If these views are put together, a more comprehensive perspective of child development can be obtained. (Berk)
The underlying perceptions of these theories are technically different; and even contradicting to some extent. Piaget’s point is that the child’s learning and mental capabilities are fundamentally not inferior to that of the adults. The child’s learning is actually activity and observation based. But Vygotsky’s theory gives more prominence to the psychosocial aspects of child development. The emphasis on cognitive capabilities of a child can also be explained by genetic claims and calls for assistance from a capable teacher to help the child learn.
The adult is more knowledgeable, experienced, and physically capable than the child. In the early stages of child development, assistance from the adult can be pivotal. Although self learning and activity based training processes are essential to achieve wholesome development, the importance of guidance by an adult can be considered as the basis of both preschool and Kindergarten levels of education and training. (Berk, 2-3)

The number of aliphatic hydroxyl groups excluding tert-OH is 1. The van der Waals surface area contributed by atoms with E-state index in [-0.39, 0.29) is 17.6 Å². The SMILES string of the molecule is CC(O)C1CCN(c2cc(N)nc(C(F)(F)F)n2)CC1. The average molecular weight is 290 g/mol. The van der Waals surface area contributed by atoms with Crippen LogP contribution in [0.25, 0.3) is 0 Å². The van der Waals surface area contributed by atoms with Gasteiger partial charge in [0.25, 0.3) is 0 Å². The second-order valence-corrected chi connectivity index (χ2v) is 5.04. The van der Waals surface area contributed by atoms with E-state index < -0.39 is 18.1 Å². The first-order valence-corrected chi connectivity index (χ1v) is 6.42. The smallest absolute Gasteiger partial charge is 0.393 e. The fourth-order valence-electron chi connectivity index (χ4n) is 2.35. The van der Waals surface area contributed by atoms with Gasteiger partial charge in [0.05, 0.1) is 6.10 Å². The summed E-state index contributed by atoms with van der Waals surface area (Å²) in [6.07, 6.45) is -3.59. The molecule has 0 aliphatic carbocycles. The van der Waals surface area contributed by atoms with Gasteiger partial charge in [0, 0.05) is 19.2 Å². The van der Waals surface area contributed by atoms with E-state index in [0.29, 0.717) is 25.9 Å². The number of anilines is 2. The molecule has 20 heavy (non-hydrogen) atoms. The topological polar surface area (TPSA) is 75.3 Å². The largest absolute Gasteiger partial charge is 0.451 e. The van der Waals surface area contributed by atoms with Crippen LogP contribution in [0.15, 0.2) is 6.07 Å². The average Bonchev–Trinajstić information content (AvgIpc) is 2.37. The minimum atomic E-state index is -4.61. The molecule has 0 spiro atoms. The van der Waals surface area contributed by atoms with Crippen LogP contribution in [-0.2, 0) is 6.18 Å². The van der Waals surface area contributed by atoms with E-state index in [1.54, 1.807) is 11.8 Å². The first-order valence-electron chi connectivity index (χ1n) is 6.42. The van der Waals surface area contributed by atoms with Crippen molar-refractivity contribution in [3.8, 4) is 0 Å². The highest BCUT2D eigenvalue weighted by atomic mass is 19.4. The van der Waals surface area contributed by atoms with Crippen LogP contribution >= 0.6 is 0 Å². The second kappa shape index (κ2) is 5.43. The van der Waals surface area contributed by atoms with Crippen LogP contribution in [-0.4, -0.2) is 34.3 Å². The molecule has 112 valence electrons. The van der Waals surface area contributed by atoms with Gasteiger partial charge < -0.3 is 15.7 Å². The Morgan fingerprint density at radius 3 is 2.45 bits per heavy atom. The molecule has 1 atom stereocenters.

In the course of maturing the child’s tendencies and attempts toward developing a firmer grip on language (be that the child’s mother tongue or some other language), what the adult can do to help the child has been termed as “scaffolding” by many experts (e.g. Plumert and Whitehead, 523). Making the child aware of the different aspects of a language not possible unless all the four basic language capabilities are supported, which are writing, reading, speaking, and listening skills. Since developmental psychologists like Vygotsky put emphasis on the cognitive aspects of a child’s mental development, adult-child conversations can be regarded as an excellent tool to develop the child’s language skills during his/her pre-school days. This the primary stage of the child’s education and psychosocial ...Show more